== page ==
New data published in Pharmacoepidemiology & Drug Safety remind us about the dangers of pain medications—not opioids this time, but over-the-counter drugs like ibuprofen. After acetaminophen, it’s the second-most used drug in the U.S., and the most commonly used nonaspirin NSAID. Many patients are using excessive dosages, however, putting themselves at risk for dose-related side effects (eg, upper gastrointestinal bleeding and acute renal injury) that can be quite severe or even fatal. The P&DS research reflects the medication diaries of 1,326 people, 15% of whom exceed the maximum recommended daily dose for ibuprofen (Motrin, Advil) or other NSAIDs like aspirin, naproxen (Aleve), celecoxib (Celebrex), meloxicam (Mobic), and diclofenac (Voltaren). Traits most common to those patients include male sex, ongoing pain, poor physical function, daily smoking, not starting with the lowest dose, and poor knowledge of the recommended one-time and 24-hour doses. When you see patients who complain of pain, ask about their OTC drug use, including how much they take and how often. Help them do the math to figure out if they’re taking more than is necessary—and more than is safe.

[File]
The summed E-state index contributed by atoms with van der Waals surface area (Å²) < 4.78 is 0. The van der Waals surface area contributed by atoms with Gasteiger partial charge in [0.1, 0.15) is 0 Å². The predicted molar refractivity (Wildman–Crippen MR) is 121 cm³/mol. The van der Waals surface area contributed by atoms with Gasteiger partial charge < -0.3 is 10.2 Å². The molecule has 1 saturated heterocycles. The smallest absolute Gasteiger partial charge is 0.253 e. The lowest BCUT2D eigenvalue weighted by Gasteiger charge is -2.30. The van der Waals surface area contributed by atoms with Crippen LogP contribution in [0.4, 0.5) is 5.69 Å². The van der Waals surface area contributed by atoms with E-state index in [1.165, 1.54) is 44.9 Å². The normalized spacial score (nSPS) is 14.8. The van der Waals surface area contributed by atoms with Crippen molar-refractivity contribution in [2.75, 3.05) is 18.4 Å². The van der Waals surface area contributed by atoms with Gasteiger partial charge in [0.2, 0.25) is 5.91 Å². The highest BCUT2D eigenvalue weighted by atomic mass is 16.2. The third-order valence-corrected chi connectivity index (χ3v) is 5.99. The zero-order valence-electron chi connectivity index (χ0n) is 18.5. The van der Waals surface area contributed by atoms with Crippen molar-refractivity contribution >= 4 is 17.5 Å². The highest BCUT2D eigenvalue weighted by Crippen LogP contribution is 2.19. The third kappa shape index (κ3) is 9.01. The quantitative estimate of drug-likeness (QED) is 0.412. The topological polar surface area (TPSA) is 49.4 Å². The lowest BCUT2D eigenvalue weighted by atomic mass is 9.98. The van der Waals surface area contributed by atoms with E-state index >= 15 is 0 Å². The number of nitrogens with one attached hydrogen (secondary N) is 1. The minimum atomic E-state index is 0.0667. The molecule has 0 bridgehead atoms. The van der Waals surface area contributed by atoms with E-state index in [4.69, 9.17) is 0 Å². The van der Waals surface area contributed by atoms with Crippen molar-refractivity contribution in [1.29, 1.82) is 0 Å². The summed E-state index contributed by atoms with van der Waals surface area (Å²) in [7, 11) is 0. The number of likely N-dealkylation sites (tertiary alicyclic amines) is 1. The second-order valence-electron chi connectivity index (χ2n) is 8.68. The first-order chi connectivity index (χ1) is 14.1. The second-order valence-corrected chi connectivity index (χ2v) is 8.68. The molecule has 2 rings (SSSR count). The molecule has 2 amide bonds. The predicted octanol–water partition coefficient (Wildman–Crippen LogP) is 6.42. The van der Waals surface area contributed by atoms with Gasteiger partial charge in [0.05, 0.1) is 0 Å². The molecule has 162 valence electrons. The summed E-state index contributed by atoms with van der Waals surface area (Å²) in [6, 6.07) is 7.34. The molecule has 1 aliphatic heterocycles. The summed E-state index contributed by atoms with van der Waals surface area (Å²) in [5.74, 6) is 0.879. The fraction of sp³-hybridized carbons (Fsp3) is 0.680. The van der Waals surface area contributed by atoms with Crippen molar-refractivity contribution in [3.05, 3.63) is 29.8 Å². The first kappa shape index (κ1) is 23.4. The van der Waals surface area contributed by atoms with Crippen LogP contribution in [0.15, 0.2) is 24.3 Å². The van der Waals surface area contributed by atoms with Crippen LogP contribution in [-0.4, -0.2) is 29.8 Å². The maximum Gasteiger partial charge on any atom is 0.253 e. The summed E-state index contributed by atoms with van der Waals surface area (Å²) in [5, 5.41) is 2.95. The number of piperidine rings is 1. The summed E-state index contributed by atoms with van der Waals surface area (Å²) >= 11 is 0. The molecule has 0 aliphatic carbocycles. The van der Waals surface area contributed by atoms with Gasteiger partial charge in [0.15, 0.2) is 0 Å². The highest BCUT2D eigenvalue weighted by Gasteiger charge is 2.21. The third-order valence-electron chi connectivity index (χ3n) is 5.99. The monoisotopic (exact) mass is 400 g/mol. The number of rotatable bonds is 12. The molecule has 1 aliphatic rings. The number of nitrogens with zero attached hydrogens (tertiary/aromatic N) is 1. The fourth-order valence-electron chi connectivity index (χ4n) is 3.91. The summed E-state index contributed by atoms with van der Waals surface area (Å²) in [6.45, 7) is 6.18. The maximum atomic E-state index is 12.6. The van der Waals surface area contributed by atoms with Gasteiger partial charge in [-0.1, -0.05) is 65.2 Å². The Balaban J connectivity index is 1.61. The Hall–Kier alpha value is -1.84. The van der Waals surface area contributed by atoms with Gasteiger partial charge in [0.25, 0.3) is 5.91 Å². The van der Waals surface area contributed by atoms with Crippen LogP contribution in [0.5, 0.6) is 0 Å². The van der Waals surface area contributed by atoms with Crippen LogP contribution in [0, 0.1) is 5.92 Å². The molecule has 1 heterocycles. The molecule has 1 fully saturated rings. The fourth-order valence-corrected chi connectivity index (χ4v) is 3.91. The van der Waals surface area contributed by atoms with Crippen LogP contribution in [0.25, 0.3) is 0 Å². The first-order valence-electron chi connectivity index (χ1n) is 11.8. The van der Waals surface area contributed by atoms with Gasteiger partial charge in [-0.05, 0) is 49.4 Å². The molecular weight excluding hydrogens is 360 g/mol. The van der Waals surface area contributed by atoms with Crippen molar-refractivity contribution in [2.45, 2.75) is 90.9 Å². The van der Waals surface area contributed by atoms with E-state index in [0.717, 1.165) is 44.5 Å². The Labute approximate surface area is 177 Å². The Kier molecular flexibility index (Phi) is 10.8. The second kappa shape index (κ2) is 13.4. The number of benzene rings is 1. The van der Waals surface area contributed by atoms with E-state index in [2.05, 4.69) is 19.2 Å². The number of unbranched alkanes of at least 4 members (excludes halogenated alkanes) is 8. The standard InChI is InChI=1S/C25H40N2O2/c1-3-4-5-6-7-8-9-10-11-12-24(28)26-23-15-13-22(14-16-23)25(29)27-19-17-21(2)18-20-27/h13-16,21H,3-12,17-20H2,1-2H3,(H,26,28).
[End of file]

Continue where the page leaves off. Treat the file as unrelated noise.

Ask Patients in Pain About Ibuprofen Use
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